Winding down for Winter – or just from cycling in general – can have multiple meanings, one is lying on the couch and refraining from any physical exercise whatsoever, which can feel great after a long week of training, or even a long season. This method of ‘recovery’ isn’t the most efficient for cyclists, and is often the reason we end up with ‘stiff muscles’ and aches and pains when we inevitably get going again.
The second, and preferred method of recovery is active recovery. Active recovery is the same as the former method, except you’re setting yourself small, low-effort tasks towards recovery as you rest. This is the stuff that we already know, but always seems like hard work to follow. When you get down to it however, it’s not a huge amount of work, and it can vastly improve your path back to training and racing; only you’ll benefit from the time off rather than feel sluggish on your return.
Foam rolling – the simple way to iron out all those knots!
For the majority of us, the thought of foam rolling can induce a squeamish, sour facial expression. The idea of a solid object manipulating our sorest of sore spots is an off-putting thought when in reality, all we want to do is soak them in a hot bath and nibble on mince pies, hoping that they will repair themselves while we neglect them. Unfortunately this doesn’t work, and only results in that seized-up stiff feeling we all hate on the return back to training.
Foam rolling however, can help to speed up your recovery process by stretching out tight muscles, removing knots, and increasing blood flow to your muscles. Spending 20 minutes every night – or even every other night – running through some simple foam rolling exercises can help get you feeling ready to beat your personal best on your next ride.
Nike Textured Foam Roller – £29.99
Yoga – re-focus your mind as well as your body.
Yoga is an age-old spiritual practice that can have tremendous effects on your body, mind and health, especially where muscular recovery is concerned.
Yoga can help release tension by opening up the hips, shoulders and joints, this can be extremely beneficial for those of us that sit on a saddle for hours at a time, straining our back and closing up our hips with repetitive movements. The postural benefits are also great, helping to correct all that hunching over we do on our bikes.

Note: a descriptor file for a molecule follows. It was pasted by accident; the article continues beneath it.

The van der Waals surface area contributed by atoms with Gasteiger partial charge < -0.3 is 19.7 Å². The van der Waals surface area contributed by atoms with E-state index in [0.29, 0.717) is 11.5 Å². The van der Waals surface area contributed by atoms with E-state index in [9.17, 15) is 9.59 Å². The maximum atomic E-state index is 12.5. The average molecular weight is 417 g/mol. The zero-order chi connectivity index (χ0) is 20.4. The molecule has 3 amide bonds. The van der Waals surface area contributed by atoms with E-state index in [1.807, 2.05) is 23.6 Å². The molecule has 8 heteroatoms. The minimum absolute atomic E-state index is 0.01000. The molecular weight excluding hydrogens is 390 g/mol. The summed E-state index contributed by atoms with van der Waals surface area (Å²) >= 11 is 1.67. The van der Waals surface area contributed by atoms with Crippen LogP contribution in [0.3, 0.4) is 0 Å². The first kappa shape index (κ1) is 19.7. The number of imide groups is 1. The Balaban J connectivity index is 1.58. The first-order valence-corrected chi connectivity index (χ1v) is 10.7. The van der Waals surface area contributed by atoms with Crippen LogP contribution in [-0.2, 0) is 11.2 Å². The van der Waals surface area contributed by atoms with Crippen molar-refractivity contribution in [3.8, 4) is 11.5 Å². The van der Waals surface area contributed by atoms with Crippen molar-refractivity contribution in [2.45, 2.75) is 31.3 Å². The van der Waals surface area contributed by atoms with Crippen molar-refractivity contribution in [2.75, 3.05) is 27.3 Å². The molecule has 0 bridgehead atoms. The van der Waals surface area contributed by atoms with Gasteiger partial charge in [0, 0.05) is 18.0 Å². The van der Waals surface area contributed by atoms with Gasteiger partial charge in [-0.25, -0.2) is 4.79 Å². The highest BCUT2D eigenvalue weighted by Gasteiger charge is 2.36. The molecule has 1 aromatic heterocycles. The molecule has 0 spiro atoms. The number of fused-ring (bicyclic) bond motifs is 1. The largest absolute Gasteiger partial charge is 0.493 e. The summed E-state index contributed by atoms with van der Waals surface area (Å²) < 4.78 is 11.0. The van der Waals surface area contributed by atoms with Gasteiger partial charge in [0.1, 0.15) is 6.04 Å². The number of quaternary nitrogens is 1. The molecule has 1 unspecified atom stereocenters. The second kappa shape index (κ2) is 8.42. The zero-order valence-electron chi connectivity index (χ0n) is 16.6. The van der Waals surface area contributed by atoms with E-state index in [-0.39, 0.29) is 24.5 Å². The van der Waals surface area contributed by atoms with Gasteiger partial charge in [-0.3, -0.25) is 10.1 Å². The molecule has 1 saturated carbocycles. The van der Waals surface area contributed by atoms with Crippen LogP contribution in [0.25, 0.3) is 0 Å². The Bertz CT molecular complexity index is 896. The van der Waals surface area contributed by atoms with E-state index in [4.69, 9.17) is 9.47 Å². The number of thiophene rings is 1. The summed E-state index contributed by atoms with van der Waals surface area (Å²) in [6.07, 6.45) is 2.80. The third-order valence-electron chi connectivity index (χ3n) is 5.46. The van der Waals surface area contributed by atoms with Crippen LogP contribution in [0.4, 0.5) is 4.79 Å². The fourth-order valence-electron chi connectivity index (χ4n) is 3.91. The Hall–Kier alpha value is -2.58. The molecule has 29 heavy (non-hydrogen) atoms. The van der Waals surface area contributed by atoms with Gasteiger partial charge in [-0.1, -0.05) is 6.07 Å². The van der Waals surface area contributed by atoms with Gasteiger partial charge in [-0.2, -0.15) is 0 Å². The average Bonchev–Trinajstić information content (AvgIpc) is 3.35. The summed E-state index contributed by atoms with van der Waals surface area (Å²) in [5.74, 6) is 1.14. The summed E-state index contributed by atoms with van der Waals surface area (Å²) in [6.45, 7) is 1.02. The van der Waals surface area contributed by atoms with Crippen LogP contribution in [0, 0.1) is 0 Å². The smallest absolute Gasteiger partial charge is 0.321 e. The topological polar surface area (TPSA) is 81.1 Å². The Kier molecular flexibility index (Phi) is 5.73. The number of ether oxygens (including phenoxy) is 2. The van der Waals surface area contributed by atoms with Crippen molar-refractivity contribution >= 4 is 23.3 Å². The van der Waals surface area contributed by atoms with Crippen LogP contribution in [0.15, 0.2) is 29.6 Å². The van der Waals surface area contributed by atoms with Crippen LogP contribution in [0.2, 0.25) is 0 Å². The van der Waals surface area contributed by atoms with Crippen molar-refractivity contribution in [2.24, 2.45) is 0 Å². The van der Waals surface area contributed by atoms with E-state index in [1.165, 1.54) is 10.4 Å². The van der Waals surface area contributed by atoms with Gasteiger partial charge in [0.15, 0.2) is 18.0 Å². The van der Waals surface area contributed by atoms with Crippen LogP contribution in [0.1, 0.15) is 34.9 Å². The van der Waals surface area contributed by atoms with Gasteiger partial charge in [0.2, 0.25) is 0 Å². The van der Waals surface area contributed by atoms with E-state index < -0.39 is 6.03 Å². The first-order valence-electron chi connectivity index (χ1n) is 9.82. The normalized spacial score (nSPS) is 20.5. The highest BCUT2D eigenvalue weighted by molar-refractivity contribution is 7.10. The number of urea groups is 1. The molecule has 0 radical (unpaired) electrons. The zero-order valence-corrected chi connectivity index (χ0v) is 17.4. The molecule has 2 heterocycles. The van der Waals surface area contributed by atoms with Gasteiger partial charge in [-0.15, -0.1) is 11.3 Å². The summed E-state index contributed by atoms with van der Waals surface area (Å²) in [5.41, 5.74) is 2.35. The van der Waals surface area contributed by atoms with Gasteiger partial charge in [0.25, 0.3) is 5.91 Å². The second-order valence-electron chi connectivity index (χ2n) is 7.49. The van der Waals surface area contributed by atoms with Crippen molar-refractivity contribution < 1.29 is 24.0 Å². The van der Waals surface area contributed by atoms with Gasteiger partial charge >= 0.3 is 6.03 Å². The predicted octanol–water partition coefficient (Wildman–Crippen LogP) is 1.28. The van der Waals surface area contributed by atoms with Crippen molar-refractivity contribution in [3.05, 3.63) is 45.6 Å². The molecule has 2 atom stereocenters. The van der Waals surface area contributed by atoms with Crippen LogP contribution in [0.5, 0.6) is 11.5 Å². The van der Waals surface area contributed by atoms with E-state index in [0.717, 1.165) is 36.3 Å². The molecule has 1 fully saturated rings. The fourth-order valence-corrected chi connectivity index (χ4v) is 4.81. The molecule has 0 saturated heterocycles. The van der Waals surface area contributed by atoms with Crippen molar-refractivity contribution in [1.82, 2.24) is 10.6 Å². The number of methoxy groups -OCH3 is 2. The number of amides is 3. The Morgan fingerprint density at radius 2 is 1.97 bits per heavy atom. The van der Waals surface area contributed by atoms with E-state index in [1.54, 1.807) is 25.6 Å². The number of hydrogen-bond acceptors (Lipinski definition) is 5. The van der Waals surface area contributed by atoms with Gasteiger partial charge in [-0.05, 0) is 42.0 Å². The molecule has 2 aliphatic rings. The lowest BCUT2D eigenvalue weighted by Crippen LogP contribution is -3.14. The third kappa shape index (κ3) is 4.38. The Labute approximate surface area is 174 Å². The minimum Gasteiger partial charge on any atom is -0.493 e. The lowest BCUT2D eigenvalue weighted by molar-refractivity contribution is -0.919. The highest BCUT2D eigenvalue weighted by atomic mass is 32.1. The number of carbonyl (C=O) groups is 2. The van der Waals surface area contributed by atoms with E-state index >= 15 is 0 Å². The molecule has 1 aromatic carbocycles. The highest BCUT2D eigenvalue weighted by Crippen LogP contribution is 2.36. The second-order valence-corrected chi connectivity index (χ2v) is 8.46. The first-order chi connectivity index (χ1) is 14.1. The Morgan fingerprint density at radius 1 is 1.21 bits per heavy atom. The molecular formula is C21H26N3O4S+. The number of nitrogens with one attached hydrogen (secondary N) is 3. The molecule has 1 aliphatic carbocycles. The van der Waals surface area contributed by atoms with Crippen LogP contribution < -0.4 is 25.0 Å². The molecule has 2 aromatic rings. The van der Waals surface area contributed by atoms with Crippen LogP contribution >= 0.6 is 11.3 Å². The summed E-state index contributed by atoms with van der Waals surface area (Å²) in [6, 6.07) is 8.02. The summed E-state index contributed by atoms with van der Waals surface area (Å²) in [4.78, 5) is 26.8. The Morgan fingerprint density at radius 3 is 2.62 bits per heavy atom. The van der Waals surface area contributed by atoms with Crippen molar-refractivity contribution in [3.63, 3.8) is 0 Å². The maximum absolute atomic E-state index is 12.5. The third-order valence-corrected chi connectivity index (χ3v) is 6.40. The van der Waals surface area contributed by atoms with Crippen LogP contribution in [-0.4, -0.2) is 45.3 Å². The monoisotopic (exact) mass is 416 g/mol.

You don’t have to be deeply spiritual to take part in yoga, and finding the right class for you just depends on where you look. Nowadays most fitness clubs offer classes, and they are likely to focus on the physical aspect just as much as the mental. If you’re looking at a specialised yoga centre however, then expect more of a spiritual angle and a focus on meditation and relaxation, as well as a physical challenge. Look around, try out a few classes, as they can differ from class to class.
The Athlete’s Guide to Yoga – £13.99 | Zing Anything Juice bottle – £14.99 | Nike Ultimate Yoga Mat – £39.99| Nike Large Sports Towel £25.00
Swimming – the classic no impact recovery workout.
Swimming is a tough sport, triathletes who battle against freezing cold, pitch black lakes and Olympic swimmers who thrash through pools at lightning pace will tell you that. But when done at a low intensity and a relaxed pace, swimming can aid in keeping the blood flowing without putting too much stress on your muscles and joints.
Also, if you’re not a practising swimmer or a triathlete, you could just try a few relaxed lengths here and there. Relax when you’re in the pool, go with friends so you can swim then relax; remember, it’s not a workout, it’s active recovery!
Adidas Women’s Tech Swimsuit – £27.99 | Speedo Men’s Core Slide Shoes – £12.99 | Adidas Tech Swimming Boxers – £22.99
Active rest is the key to a quick and efficient recovery
The key element of active recovery is to stay active, this doesn’t mean skipping rest periods and storming through workouts, and it equally doesn’t mean lazying around. Just keep moving, little by little, and nurse out those aches and pains the way nature intended!